2020 Performance review

Category: Performance Management.

How will you present yourself in an employee performance review during such a crisis? The last time you participated in an annual review, it was all about how much you had accomplished and what is expected out of you in the next review period. But in 2020, everything changed completely.

In a world that is reeling under the weight of a global pandemic, performance at work is probably not the first thing that comes to mind. But lack of productivity can also add up to the woes, as the whole economy would come to a screeching halt when work does not get done. At an individual level also, just because a pandemic ravaged the whole world, the progress in your career should not come to a standstill. So, the need for performance assessment has been more important than ever in 2020.

Prepare for Performance Review

But it is not straight forward. How will you present yourself in an employee performance review during such a crisis? The last time you participated in an annual review, it was all about how much you had accomplished and what was expected of you in the next review period. Though it sounds fairly simple, even then the performance reviews required careful planning and preparation in order to convey the right things, get your achievements noticed, set new targets and achieve the expected growth in the career. But in 2020, everything changed completely all of a sudden.

With extensive lockdowns, restrictions and inability to reach workplaces, there was a lot for you to adapt and change in the way you work. So, companies do realize that the employees could not possibly achieve normal levels of performance and targets, and they are redefining what is performance at this time and looking for different performance indicators.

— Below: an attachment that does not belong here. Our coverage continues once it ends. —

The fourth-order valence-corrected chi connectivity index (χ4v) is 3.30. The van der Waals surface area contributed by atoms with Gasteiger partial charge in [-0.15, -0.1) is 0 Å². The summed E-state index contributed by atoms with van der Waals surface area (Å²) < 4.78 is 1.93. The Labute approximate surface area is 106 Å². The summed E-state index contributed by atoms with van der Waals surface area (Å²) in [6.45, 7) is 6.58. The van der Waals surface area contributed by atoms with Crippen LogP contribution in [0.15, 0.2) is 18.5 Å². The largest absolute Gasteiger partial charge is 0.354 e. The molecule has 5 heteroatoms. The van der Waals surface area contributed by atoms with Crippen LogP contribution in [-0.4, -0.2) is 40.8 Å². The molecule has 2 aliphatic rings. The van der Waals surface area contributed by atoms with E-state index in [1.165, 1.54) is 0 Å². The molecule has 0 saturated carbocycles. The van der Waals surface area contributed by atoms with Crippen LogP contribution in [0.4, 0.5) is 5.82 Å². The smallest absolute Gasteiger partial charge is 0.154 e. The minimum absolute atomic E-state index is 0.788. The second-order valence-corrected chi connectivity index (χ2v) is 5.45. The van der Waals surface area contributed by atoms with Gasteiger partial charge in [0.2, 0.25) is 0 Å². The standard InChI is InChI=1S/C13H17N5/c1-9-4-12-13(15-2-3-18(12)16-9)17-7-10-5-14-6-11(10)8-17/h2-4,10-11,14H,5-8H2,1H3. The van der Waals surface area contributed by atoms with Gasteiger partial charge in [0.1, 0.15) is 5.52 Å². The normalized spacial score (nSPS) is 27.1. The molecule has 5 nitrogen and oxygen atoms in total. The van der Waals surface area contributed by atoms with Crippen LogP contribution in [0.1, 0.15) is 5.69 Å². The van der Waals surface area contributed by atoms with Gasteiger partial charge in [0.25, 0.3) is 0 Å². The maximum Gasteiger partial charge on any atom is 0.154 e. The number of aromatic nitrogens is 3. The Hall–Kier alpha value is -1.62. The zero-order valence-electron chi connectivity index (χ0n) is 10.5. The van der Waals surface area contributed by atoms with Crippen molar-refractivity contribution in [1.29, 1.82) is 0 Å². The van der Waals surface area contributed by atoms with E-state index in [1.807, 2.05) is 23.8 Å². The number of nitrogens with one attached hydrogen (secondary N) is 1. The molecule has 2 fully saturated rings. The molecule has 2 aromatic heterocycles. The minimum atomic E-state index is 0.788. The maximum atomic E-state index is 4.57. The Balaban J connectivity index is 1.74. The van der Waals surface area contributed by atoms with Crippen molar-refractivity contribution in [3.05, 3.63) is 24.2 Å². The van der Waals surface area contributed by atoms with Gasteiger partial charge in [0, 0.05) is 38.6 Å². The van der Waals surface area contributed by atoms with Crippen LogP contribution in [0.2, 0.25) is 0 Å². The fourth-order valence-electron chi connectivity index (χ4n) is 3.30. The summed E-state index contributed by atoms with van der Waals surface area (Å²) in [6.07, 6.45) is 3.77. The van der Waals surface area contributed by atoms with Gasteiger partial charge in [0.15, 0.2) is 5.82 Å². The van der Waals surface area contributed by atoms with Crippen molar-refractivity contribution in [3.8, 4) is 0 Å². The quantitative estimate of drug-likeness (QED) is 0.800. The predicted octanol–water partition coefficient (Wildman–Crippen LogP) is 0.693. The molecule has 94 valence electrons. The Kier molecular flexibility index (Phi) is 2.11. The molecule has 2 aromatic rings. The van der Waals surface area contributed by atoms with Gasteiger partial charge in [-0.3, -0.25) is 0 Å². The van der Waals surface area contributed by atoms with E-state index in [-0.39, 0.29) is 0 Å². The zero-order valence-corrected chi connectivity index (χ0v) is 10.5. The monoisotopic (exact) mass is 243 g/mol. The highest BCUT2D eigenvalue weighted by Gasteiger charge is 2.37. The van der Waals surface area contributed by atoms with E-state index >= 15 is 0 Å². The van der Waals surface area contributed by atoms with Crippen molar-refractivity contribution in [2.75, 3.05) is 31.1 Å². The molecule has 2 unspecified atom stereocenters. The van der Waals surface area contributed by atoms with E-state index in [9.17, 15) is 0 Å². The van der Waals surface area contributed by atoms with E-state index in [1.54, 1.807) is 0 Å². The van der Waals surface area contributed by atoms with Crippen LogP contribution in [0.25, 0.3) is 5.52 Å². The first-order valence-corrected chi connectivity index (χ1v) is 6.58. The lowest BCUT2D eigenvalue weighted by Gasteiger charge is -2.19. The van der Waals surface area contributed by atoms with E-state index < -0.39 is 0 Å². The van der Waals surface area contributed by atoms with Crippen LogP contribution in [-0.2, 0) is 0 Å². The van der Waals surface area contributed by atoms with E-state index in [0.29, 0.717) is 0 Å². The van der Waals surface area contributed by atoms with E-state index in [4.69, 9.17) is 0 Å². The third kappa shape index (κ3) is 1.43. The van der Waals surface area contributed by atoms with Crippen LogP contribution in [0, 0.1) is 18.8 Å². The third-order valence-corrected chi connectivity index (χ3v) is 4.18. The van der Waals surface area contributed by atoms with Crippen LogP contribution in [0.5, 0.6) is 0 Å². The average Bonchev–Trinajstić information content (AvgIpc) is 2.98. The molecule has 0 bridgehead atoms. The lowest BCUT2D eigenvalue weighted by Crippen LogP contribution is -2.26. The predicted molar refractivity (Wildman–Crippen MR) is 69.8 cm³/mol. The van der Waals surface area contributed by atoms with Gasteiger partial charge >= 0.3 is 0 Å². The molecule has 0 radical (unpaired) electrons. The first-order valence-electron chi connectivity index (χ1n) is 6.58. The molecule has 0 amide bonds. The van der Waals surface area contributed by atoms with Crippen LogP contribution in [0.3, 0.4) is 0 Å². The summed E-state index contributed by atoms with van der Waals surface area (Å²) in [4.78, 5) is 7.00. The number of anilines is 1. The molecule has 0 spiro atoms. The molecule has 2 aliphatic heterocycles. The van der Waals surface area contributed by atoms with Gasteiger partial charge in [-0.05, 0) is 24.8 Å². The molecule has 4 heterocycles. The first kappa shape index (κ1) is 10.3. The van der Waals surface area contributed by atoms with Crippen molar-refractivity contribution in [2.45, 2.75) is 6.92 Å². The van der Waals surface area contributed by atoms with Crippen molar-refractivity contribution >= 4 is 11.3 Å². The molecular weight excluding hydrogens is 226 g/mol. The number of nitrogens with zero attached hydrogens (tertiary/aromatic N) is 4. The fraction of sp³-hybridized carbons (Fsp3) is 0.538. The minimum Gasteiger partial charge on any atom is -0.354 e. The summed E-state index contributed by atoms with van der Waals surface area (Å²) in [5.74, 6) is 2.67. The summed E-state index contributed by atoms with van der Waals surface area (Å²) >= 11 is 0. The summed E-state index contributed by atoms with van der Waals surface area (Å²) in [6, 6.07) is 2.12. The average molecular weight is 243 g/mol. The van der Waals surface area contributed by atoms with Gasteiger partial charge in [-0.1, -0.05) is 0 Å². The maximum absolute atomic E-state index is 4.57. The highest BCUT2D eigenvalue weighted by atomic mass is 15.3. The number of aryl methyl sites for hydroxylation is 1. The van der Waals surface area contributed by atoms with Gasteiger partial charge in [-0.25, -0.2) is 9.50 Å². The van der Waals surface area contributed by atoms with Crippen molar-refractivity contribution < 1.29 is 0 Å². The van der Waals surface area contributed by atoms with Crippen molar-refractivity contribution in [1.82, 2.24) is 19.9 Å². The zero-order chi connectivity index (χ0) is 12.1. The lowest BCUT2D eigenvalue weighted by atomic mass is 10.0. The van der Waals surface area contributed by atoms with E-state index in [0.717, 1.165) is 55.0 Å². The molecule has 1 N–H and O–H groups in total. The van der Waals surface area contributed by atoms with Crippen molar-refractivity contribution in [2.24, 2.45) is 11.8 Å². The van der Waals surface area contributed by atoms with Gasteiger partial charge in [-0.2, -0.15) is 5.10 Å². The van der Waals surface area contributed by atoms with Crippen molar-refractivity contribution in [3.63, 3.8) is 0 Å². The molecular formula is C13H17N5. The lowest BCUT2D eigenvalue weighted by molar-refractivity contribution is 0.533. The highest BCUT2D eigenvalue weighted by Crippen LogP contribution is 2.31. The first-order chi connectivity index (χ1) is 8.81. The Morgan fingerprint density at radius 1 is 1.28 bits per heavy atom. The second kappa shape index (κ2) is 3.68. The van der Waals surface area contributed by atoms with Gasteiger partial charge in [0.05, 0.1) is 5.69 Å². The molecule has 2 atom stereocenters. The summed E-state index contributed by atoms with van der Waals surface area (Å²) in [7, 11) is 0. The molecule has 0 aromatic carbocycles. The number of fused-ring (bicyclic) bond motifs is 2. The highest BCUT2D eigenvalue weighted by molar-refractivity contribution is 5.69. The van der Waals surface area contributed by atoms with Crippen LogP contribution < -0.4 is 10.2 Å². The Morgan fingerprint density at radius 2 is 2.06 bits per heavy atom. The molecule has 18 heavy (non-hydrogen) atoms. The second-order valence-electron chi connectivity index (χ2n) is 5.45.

So, when you participate in the annual review, make sure you highlight the following in order to present yourself in the best possible manner.

Peter Hilton Quotes

Adaptability to change is itself a hallmark of successful education.

Peter Hilton, British mathematician

1. How well did you adapt to the drastic change?

There were various factors that affected the performance of anyone who worked from home. Some of them were extremely taxing on any individual. A few of those factors may include:

  • The lack of work setup at home, from where you would be expected to work for months
  • The need to adapt to the new working conditions at home
  • The need to quickly learn new tools to do the work
  • Coordinating tasks remotely as opposed to meeting with the team in office spaces
  • Unforeseen changes in objectives and targets due to uncertainties in your industry and many more

While some of them can sound trivial, they can have far-reaching implications. For instance, the lack of a proper work desk and an ergonomic chair itself can make you work from a couch for hours, amidst the daily distractions of home. That could even cause physical discomfort. So, how quickly you solve those problems and start catching up with your work is something you can highlight in your performance appraisal.

2. How well did you manage a work/home balance?

While work/life balance is something we have always strived to achieve, the challenge in 2020 was different – you had to indefinitely work from home during a pandemic. Your home was literally your place of work. The environment at home would definitely have had a great impact on how well you could perform.

Most of the time, you might have been forced to juggle between household duties and work. In addition to this, employees around the world went through problems of varying severity, such as stress caused by lockdowns, health issues faced by family members, mental health issues, etc. How well you managed to fight your problems at home and maintain your composure to do your work effectively can be highlighted in the performance review.

3. Did you rise to the occasion and take up responsibilities?